In a world-first initiative, more than 200 bowel cancer patient advocates from Australia, North America and Europe, were invited to share their lived experience of cancer, and their perspectives on their treatment and management, to help shape a global standard in care.
The Colorectal Cancer Standard Set provides the unique opportunity for healthcare providers to share data and learn from one another through one global standard, which is assisting with the implementation of patient-centric best practice guidelines for prevention, diagnosis, treatment and recovery. The aim of the initiative is to develop an international set of outcomes that reflect the issues that matter most to bowel cancer patients.
“Bowel problems are not limited to the short recovery period after surgery or treatment, and the impact of the cancer often remains for the rest of your life,” said Bowel Cancer Australia Patient Ambassador and Former Liberal MP Donna Bauer, who helped develop the Standard Set.
“There’s a tendency for healthcare professionals to rely too heavily on the short-term benefits and side effects of treatment options. The adoption of an international Standard Set will facilitate open communication and the sharing of knowledge to help patients with the physical and emotional impact of cancer in the longer-term,” she said.
In the survey, patient respondents also cited overall bowel function, dietary considerations and anxiety and depression, as important factors when assessing quality of life.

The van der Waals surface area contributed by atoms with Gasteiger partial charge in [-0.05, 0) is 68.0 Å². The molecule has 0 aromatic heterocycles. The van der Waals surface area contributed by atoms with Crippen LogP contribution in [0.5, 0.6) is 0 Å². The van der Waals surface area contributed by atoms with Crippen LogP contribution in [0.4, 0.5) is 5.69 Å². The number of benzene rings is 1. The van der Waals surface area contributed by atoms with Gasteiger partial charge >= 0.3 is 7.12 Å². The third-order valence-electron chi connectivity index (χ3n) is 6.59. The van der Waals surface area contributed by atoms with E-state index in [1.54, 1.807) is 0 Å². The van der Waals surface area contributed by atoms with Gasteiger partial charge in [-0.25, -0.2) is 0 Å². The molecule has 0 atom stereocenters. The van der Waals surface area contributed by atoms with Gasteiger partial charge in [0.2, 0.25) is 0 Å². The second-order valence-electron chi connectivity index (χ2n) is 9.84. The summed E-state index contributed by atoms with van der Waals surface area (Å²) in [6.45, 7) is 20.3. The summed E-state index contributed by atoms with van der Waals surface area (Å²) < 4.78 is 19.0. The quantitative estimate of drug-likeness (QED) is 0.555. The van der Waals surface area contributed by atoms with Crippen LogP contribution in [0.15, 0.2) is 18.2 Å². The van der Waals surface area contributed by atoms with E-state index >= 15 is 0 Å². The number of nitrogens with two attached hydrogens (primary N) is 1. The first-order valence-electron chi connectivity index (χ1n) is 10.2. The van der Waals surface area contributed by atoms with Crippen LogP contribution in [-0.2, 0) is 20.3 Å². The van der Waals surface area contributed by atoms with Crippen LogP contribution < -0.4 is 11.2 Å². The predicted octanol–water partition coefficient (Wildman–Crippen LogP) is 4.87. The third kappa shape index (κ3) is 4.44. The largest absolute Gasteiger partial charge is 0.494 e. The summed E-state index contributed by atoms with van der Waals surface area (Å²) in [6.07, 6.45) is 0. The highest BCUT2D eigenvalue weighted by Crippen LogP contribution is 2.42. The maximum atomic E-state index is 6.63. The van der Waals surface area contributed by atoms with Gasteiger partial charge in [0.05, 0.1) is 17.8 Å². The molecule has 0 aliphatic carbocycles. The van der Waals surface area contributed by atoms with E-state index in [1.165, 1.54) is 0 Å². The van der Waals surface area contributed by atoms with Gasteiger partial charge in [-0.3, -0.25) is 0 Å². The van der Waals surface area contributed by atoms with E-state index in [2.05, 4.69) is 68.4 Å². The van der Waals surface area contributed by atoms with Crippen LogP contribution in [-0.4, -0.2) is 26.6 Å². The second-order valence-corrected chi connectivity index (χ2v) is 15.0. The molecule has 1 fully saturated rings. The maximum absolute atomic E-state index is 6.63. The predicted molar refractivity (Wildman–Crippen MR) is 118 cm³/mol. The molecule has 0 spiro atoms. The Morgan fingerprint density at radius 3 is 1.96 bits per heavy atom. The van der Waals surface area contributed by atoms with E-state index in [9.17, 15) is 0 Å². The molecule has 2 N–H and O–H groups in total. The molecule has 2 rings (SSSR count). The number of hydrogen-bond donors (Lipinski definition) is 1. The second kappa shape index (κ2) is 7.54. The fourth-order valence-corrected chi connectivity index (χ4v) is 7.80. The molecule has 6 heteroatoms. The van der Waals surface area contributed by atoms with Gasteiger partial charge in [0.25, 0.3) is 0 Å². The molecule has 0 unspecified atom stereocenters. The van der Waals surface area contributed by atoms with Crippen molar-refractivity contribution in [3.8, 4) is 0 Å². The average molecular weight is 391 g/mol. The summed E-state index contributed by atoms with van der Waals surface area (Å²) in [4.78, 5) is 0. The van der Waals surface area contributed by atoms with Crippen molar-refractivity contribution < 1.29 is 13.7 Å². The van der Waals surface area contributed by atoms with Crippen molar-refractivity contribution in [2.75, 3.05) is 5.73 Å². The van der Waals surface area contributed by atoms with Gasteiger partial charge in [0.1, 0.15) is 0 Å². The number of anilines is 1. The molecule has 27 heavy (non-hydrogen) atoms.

“Some patients cannot eat normally again because of the impact of cancer treatment on their bowel function. Always having to check where the toilets are and avoiding places where you can’t go to the toilet immediately is also a major issue for many people,” said Mrs Bauer.
Fear of ostomy, fear of disease progression and concerns about the future were also among the main concerns.
Bowel Cancer Australia, who developed the Standard Set in consultation with ICHOM and global partners, says the findings are not entirely surprising and the survey reflects the frustration of many bowel cancer patients worldwide.
“Health professionals are gathering more data than ever before, yet what is measured often has little relationship to the outcomes that matter most to the patients themselves. Through the implementation of the Standard Set, we have a chance to turn this around and adopt a model for global best-practice in patient care,” said Bowel Cancer Australia CEO Julien Wiggins.
About the Colorectal Cancer Standard Set
The International Consortium for Health Outcomes Measurement, or ICHOM, was founded in 2012 by Professor Michael E. Porter of Harvard Business School, the Boston Consulting Group, and the Karolinska Institute. The Set was developed by the ICHOM Colorectal Cancer Working Group, which comprises international leaders and patient representatives across 20 organisations and medical research centres from 10 countries. The Set was co-sponsored by Bowel Cancer Australia, Dutch Institute for Clinical Auditing and Centraal Ziekenhuisgroep (CZ). The standardisation process commenced in July 2015.